If there is one thing that conservatives can agree upon, it’s that Arkansas needs tax reform. The state has a high tax burden and Arkansans deserve relief. So why are some conservatives standing in the way of pro-growth tax reform that would make the code fairer?
Right now the state’s tax reform task force is meeting in an attempt to find a way to improve the Arkansas tax code. It recognizes that income tax rates are too high, discouraging work and investment. It also recognizes that there are inequities in the tax system, where certain industries get breaks while others do not. The task force appears to be advancing the perfectly logical idea that the state could eliminate some of these tax breaks, thus ending the practice of designating winners and losers through the tax code, and use that revenue to reduce income tax rates, thus shifting the tax code in a way that would reward work and encourage economic growth.
This is what sound tax policy should look like: low rates and few exemptions. Government must impose taxes to collect revenue to function, but it should do so in a way that minimizes its interference in the economy. Unfortunately, some so-called “conservatives” don’t realize this, such as Jan Morgan, who is running for governor. One particular task force agenda item, ending the special treatment in the sales tax code for groceries, is the special object of her ire.
Politically, I can see why. It’s pretty easy to distort the facts and charge that Governor Asa Hutchinson wants to raise taxes on the food you eat. That, of course, ignores the fact that this is not the governor’s idea; it is, instead, being discussed by a task force that he appointed. It also ignores that the revenue that will come from ending this exemption will be used to allow other tax relief. But politicians often ignore context and inconvenient facts, so I’m not surprised that this is occurring now.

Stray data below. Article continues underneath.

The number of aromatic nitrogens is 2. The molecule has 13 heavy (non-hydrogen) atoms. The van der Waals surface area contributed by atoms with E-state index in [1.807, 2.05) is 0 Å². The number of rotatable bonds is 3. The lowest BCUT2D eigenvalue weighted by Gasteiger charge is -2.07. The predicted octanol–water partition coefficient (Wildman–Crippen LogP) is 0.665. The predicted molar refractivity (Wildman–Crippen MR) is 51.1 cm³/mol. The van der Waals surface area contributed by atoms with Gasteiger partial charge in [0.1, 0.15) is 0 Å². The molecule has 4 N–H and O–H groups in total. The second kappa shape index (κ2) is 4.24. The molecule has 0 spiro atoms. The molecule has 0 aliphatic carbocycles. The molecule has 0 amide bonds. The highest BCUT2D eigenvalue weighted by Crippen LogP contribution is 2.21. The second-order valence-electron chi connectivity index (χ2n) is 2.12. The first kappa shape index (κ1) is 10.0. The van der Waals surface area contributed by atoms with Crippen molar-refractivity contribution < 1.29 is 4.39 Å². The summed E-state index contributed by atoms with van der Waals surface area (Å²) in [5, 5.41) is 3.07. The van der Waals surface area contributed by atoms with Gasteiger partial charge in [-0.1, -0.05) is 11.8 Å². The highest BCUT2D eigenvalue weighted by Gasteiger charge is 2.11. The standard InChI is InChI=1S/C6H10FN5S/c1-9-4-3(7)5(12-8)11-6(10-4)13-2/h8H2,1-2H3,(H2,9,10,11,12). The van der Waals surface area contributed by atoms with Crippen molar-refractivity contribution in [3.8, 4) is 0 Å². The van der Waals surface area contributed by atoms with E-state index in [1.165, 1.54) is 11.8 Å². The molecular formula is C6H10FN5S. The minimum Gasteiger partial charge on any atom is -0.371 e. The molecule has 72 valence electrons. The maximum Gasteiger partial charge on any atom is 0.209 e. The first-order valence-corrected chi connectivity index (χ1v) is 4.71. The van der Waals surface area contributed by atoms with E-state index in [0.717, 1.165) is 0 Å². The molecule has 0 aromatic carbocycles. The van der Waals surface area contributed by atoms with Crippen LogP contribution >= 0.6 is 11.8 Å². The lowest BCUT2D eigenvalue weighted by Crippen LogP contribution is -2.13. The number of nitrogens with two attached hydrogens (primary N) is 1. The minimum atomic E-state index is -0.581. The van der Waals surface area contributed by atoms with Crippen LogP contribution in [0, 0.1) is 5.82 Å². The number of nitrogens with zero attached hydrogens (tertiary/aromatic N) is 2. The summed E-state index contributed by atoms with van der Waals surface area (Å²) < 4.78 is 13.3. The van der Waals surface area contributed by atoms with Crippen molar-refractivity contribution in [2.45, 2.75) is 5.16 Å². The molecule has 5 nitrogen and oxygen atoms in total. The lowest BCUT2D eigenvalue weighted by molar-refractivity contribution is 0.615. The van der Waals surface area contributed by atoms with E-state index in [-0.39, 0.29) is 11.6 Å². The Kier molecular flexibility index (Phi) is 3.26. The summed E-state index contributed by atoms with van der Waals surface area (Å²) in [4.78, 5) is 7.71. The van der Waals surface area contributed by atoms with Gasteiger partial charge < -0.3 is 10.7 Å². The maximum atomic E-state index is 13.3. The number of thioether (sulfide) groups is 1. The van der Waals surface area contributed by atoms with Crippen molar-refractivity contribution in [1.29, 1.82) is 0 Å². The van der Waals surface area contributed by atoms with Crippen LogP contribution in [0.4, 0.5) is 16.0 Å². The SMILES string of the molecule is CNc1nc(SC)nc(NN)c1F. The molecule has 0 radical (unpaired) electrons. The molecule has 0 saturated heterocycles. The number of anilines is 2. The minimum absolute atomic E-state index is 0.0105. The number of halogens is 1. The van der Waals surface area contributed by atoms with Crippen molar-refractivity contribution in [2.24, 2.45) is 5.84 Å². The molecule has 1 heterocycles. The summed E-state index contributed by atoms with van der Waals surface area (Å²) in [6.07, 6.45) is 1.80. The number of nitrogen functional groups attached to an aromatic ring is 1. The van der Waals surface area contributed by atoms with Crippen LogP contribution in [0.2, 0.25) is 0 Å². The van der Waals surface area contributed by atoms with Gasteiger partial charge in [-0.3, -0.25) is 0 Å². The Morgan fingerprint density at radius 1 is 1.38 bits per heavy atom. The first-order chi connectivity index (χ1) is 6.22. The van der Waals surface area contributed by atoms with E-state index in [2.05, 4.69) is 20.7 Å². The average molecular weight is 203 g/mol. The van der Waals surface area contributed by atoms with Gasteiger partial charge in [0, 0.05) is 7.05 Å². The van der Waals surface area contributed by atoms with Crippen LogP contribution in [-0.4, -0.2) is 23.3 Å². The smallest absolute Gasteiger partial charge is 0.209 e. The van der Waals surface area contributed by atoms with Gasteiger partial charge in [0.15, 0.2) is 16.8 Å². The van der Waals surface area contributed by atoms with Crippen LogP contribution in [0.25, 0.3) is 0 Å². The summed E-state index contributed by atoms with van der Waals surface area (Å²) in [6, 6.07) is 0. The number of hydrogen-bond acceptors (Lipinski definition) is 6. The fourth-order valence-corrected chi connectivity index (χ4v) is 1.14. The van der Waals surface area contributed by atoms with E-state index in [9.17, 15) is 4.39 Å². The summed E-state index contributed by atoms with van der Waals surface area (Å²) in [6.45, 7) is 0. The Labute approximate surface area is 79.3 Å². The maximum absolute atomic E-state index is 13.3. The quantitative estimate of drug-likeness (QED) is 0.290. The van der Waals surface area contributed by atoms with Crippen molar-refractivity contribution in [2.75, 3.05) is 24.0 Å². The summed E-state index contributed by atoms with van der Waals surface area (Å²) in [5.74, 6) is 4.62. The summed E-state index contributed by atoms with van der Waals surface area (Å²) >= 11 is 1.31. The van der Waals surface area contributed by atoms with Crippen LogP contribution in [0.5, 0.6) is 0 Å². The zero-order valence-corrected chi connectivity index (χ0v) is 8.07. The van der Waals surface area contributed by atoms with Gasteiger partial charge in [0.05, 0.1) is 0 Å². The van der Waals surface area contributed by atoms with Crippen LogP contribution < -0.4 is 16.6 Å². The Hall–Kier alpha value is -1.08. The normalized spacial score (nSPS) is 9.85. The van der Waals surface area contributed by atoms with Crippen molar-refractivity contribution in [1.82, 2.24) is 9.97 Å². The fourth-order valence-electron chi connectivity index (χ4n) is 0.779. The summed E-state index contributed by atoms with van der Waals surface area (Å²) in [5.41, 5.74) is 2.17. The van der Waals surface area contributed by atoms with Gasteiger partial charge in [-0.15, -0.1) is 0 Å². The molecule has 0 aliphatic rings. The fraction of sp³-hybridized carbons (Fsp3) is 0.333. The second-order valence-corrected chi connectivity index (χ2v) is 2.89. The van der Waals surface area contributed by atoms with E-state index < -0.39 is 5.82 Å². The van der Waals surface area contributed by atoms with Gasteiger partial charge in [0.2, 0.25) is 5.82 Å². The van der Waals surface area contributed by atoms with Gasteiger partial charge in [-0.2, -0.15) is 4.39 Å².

This sort of political sophistry has real consequences for the people of Arkansas, however: it will make tax reform much more difficult to accomplish. Conservatives say they want tax reform, but when concrete plans are introduced to accomplish this, opportunistic politicians oppose it. They say, “We want tax reform, but not this tax reform” but then fail to offer any realistic or detailed alternative to what is being proposed.
Jan Morgan is a perfect example of this. On her website, she pays lip service to lower taxes: “We need bold, large-scale tax reform that addresses lowering tax rates, making government more efficient, and shrinking the size and scope of government with less government spending.”
That sounds nice, as far as it goes. She is right that one way to accomplish a large-scale tax reform would be to cut government spending (another is to reformulate the tax code by, say, eliminating exemptions and cutting rates). So how does she want to accomplish her reform proposal? She provides no details, but merely says “we should implement a tax-expenditure limit, putting a cap on the growth of state government spending from year to year.” Strangely, she claims this would “reduce the size and scope of government.” She’s wrong. All this would do is reduce future growth in government; it would not actually shrink the current size and scope of government. I love tax-and-spending limits, but Morgan should be realistic about what they would accomplish.
Morgan says she supports large-scale tax reform coupled with spending cuts, but offers no details about what this reform should be or what spending should be cut to accomplish it. She pays lip service to tax reform but has no plan to actually accomplish it.
It looks to me like the animating principle of Morgan’s attack on this task force’s work is not that she opposes its policy (I doubt she can even explain what it’s doing); rather, she sees it as a good way to bash Governor Asa Hutchinson. She can demagogue the issue by saying that the governor is trying to raise taxes, ignoring the larger context of the task force’s work.
There are policy arguments to make against what the task force is doing. Morgan isn’t making those arguments, though. I’d give her credit if she would offer a specific plan on how she would reform the tax code in a revenue-neutral way or cut spending in order to pay for income tax cuts. Such a plan should also be realistic, rather than one that has no chance of passage in today’s political environment. Until she’s willing to produce such a plan, her attacks on the task force’s work is merely a way to score cheap political points. It also implies that she would rather see income tax rates remain at their high level rather than be reduced. As a practical matter, Jan Morgan’s position here is anything but conservative.